Tuesday, July 15, 2008

A Hole in Chicago


Experience of a Traveler Who Went Driving In the Windy City.

"Whatever may be said of New York's streets as to their uncleanliness," said a traveler, "can be more than matched by that city of sooty faces and soiled linen, Chicago, and the streets there are afflicted with more things than more dirt. I was out driving there one winter night with a Chicagoan, who was showing me the sights. The horse, a spirited hackney, was bowling along at a pretty good clip. The vehicle was one of those two wheeled affairs which hoist the occupants about five foot from the roadway. My friend and I were engaged in conversation, when all of a sudden there was a mighty crash. The wheel alongside me gave a thump and a bump, I was thrown in the air about two feet, my hat was jammed over my eyes and my glasses flew off my nose. When I landed, my companion fell on top of me, completely knocking out what little breath I had left. Fortunately he kept a good hold on the reins, for the horse had taken fright and was running away.

"It took about five minutes to stop the horse and remove the memories of the incident from his mind. I have them still in mine. After I had recovered my glasses from the bottom of the carriage and got my collar into position, likewise my internal organs, I inquired what in the name of something quite profane it was that we ran into.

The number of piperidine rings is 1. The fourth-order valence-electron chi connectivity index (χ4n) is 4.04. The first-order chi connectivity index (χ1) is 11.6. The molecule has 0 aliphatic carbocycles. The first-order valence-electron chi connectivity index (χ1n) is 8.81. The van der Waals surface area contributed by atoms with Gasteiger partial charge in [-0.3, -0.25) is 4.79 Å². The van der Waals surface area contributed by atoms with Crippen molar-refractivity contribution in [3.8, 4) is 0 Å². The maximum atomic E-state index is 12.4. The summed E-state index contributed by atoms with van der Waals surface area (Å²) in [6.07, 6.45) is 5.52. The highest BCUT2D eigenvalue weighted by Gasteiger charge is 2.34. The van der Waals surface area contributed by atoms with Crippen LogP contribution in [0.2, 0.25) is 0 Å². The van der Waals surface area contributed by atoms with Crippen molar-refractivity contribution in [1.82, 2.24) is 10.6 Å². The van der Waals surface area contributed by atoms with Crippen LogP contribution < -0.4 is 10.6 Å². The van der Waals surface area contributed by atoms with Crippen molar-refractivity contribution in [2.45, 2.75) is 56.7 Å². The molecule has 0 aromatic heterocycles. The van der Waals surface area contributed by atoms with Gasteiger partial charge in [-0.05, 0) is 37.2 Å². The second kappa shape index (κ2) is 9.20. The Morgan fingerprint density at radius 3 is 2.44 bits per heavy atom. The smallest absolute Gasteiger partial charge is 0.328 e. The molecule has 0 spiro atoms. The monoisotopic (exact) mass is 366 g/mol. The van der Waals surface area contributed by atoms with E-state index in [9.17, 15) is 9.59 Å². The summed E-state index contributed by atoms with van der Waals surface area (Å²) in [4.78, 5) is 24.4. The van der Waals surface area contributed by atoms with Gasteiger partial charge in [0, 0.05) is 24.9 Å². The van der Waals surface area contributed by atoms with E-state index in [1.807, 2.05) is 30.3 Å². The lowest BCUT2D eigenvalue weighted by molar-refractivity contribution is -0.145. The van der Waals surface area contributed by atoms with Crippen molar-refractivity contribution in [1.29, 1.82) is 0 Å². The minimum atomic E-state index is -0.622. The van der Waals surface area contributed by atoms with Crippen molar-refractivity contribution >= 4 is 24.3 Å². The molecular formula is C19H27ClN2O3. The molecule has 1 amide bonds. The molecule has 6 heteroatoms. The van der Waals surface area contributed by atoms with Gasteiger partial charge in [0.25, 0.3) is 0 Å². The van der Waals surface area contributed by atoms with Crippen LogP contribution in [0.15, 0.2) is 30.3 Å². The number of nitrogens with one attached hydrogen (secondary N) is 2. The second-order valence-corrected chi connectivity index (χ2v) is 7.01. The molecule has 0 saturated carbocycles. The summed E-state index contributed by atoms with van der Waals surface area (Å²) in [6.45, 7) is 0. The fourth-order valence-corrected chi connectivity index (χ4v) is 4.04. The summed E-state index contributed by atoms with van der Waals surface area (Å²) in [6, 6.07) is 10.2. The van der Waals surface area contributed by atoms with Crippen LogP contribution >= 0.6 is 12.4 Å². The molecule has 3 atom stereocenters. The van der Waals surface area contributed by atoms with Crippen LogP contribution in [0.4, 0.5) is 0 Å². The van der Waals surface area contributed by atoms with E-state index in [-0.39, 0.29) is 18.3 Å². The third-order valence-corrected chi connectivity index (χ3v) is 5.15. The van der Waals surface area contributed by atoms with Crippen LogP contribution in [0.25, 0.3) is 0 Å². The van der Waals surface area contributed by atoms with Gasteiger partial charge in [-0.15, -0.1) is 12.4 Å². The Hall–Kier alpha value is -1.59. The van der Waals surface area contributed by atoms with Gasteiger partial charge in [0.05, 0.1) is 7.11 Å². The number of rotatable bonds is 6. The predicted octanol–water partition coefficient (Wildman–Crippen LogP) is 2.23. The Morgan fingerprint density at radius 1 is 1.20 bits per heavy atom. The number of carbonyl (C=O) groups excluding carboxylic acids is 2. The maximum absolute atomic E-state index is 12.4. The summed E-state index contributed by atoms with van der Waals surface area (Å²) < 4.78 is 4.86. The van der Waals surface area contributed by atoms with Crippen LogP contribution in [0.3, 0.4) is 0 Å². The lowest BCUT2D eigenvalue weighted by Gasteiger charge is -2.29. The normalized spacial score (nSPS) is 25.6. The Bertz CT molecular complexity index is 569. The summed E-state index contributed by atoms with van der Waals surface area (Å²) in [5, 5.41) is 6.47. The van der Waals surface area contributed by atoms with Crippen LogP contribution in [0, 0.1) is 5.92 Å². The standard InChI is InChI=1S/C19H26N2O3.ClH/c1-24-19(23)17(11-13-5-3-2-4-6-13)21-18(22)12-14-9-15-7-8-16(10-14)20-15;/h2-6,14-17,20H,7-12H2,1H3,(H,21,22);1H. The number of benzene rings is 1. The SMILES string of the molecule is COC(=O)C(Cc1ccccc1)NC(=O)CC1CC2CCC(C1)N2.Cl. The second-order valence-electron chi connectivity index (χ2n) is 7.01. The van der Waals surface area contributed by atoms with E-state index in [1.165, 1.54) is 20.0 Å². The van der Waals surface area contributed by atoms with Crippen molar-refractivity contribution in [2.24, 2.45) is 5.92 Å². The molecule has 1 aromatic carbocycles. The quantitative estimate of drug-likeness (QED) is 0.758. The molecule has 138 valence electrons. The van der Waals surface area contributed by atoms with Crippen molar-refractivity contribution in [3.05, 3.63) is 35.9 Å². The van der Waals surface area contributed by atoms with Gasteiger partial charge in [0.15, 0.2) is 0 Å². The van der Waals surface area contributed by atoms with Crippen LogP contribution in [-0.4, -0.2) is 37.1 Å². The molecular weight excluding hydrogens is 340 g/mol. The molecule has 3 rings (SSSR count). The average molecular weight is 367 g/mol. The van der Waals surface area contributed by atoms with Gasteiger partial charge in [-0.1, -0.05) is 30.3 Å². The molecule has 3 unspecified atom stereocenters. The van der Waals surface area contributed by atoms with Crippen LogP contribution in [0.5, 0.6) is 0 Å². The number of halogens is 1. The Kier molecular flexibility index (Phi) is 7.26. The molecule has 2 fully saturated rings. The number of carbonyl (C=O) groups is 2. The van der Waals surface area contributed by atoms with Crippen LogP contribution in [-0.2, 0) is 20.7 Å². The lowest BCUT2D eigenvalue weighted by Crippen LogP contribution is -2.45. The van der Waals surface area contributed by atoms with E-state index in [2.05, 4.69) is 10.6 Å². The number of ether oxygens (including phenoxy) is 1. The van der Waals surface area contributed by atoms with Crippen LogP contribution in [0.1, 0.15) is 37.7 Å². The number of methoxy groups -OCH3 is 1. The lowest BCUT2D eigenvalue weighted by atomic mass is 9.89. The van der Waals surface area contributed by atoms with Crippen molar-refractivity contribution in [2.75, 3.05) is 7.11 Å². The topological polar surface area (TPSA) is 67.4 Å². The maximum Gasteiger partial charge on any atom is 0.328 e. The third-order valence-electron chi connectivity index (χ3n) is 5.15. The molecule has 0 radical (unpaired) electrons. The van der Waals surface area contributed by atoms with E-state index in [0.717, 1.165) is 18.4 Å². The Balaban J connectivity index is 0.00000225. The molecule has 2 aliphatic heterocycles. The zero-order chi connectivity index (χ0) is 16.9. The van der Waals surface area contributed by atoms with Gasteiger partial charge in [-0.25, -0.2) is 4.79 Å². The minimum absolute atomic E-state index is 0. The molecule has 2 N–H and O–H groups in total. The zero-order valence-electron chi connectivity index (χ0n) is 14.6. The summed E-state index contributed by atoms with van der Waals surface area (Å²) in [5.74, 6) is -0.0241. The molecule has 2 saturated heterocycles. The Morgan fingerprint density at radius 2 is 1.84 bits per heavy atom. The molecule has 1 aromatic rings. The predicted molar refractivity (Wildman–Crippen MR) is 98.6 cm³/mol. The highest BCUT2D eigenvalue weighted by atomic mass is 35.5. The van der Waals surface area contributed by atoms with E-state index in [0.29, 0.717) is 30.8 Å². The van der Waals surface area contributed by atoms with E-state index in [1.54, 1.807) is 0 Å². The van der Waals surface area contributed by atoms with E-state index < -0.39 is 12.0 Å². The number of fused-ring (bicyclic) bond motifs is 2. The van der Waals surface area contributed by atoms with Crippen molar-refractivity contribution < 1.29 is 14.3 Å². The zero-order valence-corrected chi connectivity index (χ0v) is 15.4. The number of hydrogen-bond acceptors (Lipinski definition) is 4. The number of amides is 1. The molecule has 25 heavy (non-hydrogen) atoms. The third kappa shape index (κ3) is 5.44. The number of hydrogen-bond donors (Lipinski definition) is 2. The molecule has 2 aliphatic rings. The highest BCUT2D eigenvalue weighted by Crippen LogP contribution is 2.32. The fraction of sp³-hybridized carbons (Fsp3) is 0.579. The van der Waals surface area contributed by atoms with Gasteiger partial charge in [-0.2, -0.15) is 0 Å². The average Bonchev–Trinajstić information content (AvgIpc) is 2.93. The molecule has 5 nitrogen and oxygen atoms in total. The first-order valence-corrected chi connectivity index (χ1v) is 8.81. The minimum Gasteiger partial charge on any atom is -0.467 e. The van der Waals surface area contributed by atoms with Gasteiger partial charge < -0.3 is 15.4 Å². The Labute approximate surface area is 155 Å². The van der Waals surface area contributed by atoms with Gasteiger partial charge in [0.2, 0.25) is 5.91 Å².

"'Oh,' replied my friend, 'only a fire.'

"'Fire be hanged,' said I. 'How could a fire throw us around like that? I didn't see any fire anywhere.'

" 'Well, you don't understand Chicago yet,' said my friend. 'You see, we are now driving on a wood pavement. This part of the town is not populated with the richest class of persons. Sometimes they go broke, to use a colloquial term, and firewood gets low. When the bin is empty and the thrifty laborer finds that it is a case of having a fire at the city's expense or going cold, he generally chooses the former. He then waits for nightfall, and with a crowbar and pickax goes out and digs up a couple of yards of the street and lugs it home. The wood is always covered with tar and makes the finest kind of firewood. It was one of the holes left by one of those enterprising fellows that we fell into.'

"I said nothing more, but merely ached and thought it over." — New York Sun.

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